Takuro Ishikawa, Eugenia Oudie, Kate Turcotte, and Ian Pike are with, and Ediriweera Desapriya was with the BC Injury Research and Prevention Unit; the University of British Columbia; and the Child and Family Research Institute, Vancouver, British Columbia, Canada.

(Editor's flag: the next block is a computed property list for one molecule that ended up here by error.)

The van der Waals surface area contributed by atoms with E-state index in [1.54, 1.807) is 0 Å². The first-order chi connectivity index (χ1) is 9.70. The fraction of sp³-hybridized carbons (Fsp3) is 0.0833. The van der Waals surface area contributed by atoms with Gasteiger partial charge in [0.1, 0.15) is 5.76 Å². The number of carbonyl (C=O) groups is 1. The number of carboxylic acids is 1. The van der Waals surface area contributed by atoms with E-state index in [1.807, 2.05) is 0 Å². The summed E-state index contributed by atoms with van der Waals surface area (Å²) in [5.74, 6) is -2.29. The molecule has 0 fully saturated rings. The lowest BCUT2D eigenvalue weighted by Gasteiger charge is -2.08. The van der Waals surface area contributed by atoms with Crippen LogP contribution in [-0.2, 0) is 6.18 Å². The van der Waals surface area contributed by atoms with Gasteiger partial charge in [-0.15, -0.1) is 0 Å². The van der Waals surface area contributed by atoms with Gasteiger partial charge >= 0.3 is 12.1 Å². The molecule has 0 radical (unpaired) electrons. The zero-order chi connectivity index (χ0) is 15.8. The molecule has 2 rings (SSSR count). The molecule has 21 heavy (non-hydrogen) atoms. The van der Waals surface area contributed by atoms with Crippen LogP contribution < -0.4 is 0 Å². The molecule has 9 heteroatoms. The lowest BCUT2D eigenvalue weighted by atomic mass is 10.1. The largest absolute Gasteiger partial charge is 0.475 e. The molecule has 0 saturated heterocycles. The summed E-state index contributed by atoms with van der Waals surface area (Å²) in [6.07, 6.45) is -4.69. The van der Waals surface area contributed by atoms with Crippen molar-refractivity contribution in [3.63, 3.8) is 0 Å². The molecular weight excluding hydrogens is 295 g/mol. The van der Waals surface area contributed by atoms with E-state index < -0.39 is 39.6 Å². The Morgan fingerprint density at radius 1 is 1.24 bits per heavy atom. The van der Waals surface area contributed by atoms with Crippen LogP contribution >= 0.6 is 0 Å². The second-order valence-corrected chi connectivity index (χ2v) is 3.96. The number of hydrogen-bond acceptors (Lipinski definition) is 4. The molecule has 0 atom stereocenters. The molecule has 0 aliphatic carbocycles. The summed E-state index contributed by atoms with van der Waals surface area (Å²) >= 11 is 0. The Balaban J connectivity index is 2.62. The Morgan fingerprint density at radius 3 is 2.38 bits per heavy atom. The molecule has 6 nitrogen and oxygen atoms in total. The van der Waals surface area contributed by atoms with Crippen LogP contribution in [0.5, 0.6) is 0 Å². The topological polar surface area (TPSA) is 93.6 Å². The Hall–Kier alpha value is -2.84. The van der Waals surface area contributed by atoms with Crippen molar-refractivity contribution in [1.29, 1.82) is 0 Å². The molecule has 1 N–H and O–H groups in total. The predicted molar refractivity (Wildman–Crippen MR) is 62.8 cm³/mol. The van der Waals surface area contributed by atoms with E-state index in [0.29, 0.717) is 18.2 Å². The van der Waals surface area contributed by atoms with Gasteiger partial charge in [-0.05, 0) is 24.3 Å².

We evaluated evidence of community interventions to improve Aboriginal child passenger safety (CPS) in terms of its scientific merit and cultural relevance. We included studies if they reported interventions to improve CPS in Aboriginal communities, compared at least pre- and postintervention conditions, and evaluated rates and severity of child passenger injuries, child restraint use, or knowledge of CPS. We also appraised quality and cultural relevance of studies. Study quality was associated with community participation and cultural relevance. Strong evidence showed that multicomponent interventions tailored to each community improves CPS. Interventions in Aboriginal communities should incorporate Aboriginal views of health, involve the community, and be multicomponent and tailored to the community's circumstances and culture.